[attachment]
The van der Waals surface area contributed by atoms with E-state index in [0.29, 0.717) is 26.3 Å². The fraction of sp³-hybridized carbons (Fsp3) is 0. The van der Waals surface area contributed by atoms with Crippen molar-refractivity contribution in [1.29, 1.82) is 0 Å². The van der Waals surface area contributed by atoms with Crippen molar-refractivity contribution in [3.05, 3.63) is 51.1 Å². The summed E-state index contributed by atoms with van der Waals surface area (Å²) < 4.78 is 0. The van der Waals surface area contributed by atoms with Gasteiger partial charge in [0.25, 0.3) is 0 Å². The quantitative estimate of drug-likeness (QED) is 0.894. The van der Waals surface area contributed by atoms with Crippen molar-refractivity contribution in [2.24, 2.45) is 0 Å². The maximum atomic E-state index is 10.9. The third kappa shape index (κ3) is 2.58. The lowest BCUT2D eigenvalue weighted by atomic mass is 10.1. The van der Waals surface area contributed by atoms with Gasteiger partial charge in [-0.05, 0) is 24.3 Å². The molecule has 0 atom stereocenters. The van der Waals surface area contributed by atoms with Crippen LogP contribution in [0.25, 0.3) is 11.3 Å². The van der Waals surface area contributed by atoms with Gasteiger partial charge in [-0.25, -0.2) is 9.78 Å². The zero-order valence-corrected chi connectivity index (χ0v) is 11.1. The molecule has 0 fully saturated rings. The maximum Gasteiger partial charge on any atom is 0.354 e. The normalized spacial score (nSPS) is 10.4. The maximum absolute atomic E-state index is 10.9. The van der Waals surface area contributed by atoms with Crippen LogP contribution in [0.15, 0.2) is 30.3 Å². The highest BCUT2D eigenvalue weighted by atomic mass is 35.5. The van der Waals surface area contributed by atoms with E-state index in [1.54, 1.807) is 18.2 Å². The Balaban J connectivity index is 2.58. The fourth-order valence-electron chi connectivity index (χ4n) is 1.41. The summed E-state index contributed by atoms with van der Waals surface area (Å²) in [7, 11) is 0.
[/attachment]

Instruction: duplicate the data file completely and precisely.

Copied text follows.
The van der Waals surface area contributed by atoms with E-state index in [0.29, 0.717) is 26.3 Å². The fraction of sp³-hybridized carbons (Fsp3) is 0. The van der Waals surface area contributed by atoms with Crippen molar-refractivity contribution in [1.29, 1.82) is 0 Å². The van der Waals surface area contributed by atoms with Crippen molar-refractivity contribution in [3.05, 3.63) is 51.1 Å². The summed E-state index contributed by atoms with van der Waals surface area (Å²) < 4.78 is 0. The van der Waals surface area contributed by atoms with Gasteiger partial charge in [0.25, 0.3) is 0 Å². The quantitative estimate of drug-likeness (QED) is 0.894. The van der Waals surface area contributed by atoms with Crippen molar-refractivity contribution in [2.24, 2.45) is 0 Å². The maximum atomic E-state index is 10.9. The third kappa shape index (κ3) is 2.58. The lowest BCUT2D eigenvalue weighted by atomic mass is 10.1. The van der Waals surface area contributed by atoms with Gasteiger partial charge in [-0.05, 0) is 24.3 Å². The molecule has 0 atom stereocenters. The van der Waals surface area contributed by atoms with Crippen LogP contribution in [0.25, 0.3) is 11.3 Å². The van der Waals surface area contributed by atoms with Gasteiger partial charge in [-0.25, -0.2) is 9.78 Å². The zero-order valence-corrected chi connectivity index (χ0v) is 11.1. The molecule has 0 fully saturated rings. The maximum Gasteiger partial charge on any atom is 0.354 e. The normalized spacial score (nSPS) is 10.4. The maximum absolute atomic E-state index is 10.9. The van der Waals surface area contributed by atoms with Crippen LogP contribution in [0.15, 0.2) is 30.3 Å². The highest BCUT2D eigenvalue weighted by atomic mass is 35.5. The van der Waals surface area contributed by atoms with E-state index in [1.54, 1.807) is 18.2 Å². The Balaban J connectivity index is 2.58. The fourth-order valence-electron chi connectivity index (χ4n) is 1.41. The summed E-state index contributed by atoms with van der Waals surface area (Å²) in [7, 11) is 0.